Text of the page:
A dedicated scientist, Dr. Stephen Strange (Benedict Cumberbatch), learns to embrace the mystical arts in order to fight a powerful adversary in “Doctor Strange.” (AP)

By M. Scott Morris

Daily Journal

Instead of super powers, “Doctor Strange” offers heroes with magical powers.

Dr. Stephen Strange (Benedict Cumberbatch) is a brilliant and successful surgeon, and his ego deserves its own time zone.

He’s the kind of character who needs to be brought down low, and that’s what happens after a car accident. What good is a brain surgeon with shaky hands?

Whatever the accident doesn’t take from him, he runs off by his own behavior. Christine Palmer (Rachel McAdams) can take only so much before she leaves for her own sanity.

Stripped of all he once held dear, Strange hears about a possible cure somewhere in Nepal. He’s a man of science who considers the supernatural to be the stuff of fairy tales, so he’s in for a clash of wills when he meets the mystical Ancient One (Tilda Swinton).

“Doctor Strange” is a Marvel Studios production, and that means there will be tense action scenes, threats to humanity and plenty of laughs. I’m not sure how the creative team pulls off that compelling mixture. The folks at DC Comics are probably wondering the same thing.

Cumberbatch is perfect for the role. He’s spent years playing a modern-day Sherlock Holmes, so he’s got the egotistical part down.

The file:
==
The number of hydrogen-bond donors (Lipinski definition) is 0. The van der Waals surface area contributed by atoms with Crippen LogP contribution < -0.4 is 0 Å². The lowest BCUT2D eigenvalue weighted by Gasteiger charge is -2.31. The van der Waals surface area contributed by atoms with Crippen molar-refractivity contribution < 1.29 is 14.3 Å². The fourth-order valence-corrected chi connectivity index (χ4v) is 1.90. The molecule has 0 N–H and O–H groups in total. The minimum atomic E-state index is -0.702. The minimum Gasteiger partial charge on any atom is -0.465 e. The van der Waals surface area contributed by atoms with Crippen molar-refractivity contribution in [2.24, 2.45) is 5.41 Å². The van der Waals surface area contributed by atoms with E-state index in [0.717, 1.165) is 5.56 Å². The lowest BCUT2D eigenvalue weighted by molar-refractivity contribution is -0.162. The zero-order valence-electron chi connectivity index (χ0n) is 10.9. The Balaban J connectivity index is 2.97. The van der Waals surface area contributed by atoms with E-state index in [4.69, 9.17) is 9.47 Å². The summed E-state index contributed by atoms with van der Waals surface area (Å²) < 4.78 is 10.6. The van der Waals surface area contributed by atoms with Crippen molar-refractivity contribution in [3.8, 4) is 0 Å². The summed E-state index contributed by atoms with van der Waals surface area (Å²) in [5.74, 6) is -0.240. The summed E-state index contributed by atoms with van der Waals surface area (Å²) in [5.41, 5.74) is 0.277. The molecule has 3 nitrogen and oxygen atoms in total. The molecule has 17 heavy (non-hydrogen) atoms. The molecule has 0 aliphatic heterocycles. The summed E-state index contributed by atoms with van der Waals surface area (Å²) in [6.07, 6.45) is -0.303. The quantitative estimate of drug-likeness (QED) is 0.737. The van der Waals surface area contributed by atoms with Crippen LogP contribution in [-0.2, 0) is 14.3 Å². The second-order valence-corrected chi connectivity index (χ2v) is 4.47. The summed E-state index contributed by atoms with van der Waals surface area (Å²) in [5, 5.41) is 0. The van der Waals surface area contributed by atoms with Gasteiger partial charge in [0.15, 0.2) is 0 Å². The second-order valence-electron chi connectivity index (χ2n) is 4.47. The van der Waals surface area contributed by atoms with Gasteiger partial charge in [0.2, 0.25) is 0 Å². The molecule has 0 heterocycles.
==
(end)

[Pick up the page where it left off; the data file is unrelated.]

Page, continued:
He also gives us a Strange who’s not willing to throw away all he knows. He’s a gifted student who still struggles with what he’s learning. That contradiction makes him easy to relate to, no matter how big the ego.

Director Scott Derrickson puts Strange into some odd situations courtesy of computer generated imagery. Rooms, then buildings and whole cities turn on their sides, as Strange, the Ancient One, Mordo (Chiwetel Ejiofor) and the dark mage Kaecilius (Mads Mikkelsen) battle for London, New York and Hong Kong.

The effects during the fight scenes are seamless and cool, but I felt like they went on too long during the scene where the Ancient One introduces Strange to the mystic possibilities.

“Doctor Strange” is the latest in a long line of Marvel movies, and there’s reason to believe the character will show up in future movies.

If his magical origin story is any indication, the doctor will fit in fine with other heroes in the universe. His ego is battered in this film, but I’d love to see him go against Robert Downey Jr.’s arrogant Tony Stark someday.

I give “Doctor Strange” an A minus.

It’s showing at Malcos in Tupelo, Oxford, Corinth and Columbus, as well as Hollywood Premier Cinemas in Starkville and Movie Reel 4 in New Albany.

Look for movie reviews in Scene on Thursdays, and listen each Tuesday on Wizard 106.7 between 4:30 and 5 p.m.

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